These are hilarious…and wonderfully non-partisan — you can laugh with McCain or at him, though I’m sure the makers are laughing at him. Though really, it’s just a great send-up of the film styles of the directors, and also a parody of the awful ads Hollywood big names have been turning out for Obama. (I must say…Mrs. Dirty Harry makes a good point.)
Archive for October, 2008
I happened upon Medphyll’s Wikipedia entry and was surprised to see he’s alive again.
Medphyll died the first time back in “Invasion #1”. As the Alien Alliance began hunting down ex-Green Lanterns, Medphyll’s spaceship was shot down. His corpse was even seen in a transparent coffin in the Green Lantern crypts during Guy Gardner’s 3-issue prestige series.
Then Medphyll turned up alive again as a member of the Darkstars. No explanation. This Medphyll later dies in the pages of Starman (no spoilers for those who haven’t read that excellent series).
And yet Medphyll turns up again in Green Lantern as part of the newly reinvigorated Corps. No explanation, and no dishonor. That Wikipedia entry suspects that he can transfer his consciousness a la Swamp Thing, but surely Medphyll’s own appearance in Swamp Thing does much to convey that this is not an ability of Medphyll’s race. (His mentor is dead, for one, and Swamp Thing’s ability to grow from new plants is alien to Medphyll.)
Perhaps his race has the ability to grow a duplicate from a “cutting” of oneself? That could perhaps be an explanation.
I was bumming because my wife had the digital camera and my cellphone was broken, so I didn’t have any pictures from FallCon. However, my buddy AirDave had a picture taken with Erik and me.
I don’t know what that white smudge is. (Water drop?) Too bad, because otherwise this is a great picture of me. I don’t photograph well, what with my being overweight and pasty and bald and hideous, but this is really good.
It’s been three weeks since Jimmy Jams comics closed here in Rochester, MN.
Granted, I’m not going cold turkey, here. I’ve got a stack of trades and cheap books that I’ve purchased from dealers at FallCon and from Scott Beatty. Right now, I’m working my way through the Adam Strange showcase volume (and loving it).
I still love comic books. But I don’t miss comic books. All this year, I’ve been more and more dis-heartened with DC’s current product, even though I still love the characters.
It’s a combination of things, and some things furthermore that I can’t quite put into words. The gruesome brutality, carnage, the skeezy sex, the language…it bugs me not from a content standpoint so much as that I hate seeing it in something with Superman in it.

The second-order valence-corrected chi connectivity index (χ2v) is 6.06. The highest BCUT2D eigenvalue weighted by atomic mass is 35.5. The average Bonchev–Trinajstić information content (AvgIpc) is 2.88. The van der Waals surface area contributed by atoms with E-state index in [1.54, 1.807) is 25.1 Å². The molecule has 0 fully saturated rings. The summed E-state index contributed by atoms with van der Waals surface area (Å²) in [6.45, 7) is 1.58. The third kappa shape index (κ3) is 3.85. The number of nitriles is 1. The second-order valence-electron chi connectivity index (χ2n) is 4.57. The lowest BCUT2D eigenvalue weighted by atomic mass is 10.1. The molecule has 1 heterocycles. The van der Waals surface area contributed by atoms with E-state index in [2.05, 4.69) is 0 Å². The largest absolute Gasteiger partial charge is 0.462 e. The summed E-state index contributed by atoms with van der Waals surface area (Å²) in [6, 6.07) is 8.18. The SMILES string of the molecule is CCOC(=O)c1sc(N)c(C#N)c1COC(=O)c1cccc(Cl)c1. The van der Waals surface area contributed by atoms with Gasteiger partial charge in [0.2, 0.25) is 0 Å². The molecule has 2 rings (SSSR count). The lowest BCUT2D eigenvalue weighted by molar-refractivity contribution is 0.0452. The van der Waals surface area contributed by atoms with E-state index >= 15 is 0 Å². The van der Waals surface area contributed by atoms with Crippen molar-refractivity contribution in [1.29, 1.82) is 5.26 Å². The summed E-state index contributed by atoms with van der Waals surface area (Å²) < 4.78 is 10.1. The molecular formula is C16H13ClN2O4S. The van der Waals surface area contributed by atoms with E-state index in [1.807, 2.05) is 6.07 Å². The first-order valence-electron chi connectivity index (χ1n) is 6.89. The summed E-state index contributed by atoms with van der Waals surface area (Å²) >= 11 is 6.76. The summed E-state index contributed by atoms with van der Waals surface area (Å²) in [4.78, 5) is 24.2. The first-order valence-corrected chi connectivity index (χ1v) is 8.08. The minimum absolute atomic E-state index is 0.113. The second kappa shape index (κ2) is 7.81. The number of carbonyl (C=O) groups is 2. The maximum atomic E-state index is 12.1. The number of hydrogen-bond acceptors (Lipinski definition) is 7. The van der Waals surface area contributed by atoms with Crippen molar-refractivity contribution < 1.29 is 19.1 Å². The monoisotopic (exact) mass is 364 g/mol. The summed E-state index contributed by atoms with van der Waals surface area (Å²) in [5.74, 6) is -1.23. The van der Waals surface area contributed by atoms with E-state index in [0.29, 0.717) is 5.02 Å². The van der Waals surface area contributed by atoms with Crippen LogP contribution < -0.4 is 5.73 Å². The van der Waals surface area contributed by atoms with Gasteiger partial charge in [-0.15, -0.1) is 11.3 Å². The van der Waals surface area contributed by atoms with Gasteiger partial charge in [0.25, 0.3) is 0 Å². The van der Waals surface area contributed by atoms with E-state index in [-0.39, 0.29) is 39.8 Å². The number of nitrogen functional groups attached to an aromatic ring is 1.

Sometimes it’s the rampant political bias, sure, though surprisingly it’s tamer than it was during the height of the Bush years. (You would think the Obama push would just be making it worse, but I haven’t seen anything as bad as those pages in Firestorm that advocated for the Dems right before the 2006 election.)
There’s also the feeling that I’m being used just to keep a trade paperback industry functioning, because the “Part 2 of 6” stuff doesn’t deliver much satisfaction for my $3, especially when I too would love to have the trade paperback and that just means charging me twice for the same thing. Of course, if I just go to “trades only” (which may be my current situation by default), then I may single-handedly cause the downfall of the comics industry. Of course, that’s not true…but if everyone did the same as me, it would. This industry still needs the chumps to pay for the monthly, ad-supported, less-durable version of the full-size books that they’d rather be publishing.
So…I also feel guilty about not being a chump anymore.
Still…I’m loving the extra money in my pocket!
FallCon, annually held on the first weekend of October at the Minnesota State Fairgrounds, celebrated its 20th anniversary with its biggest convention ever.
For the first time, it was held in the grandstand facility, which was not only bigger but more comfortable than past conventions. (We were freezing in 2006 and drenched in sweat in 2007, though admittedly the reasonably crisp weather this year may have had more to do with it than the building.) I don’t know whether this was a special case for the 20th convention or if they can get this hall next year, but I hope they try.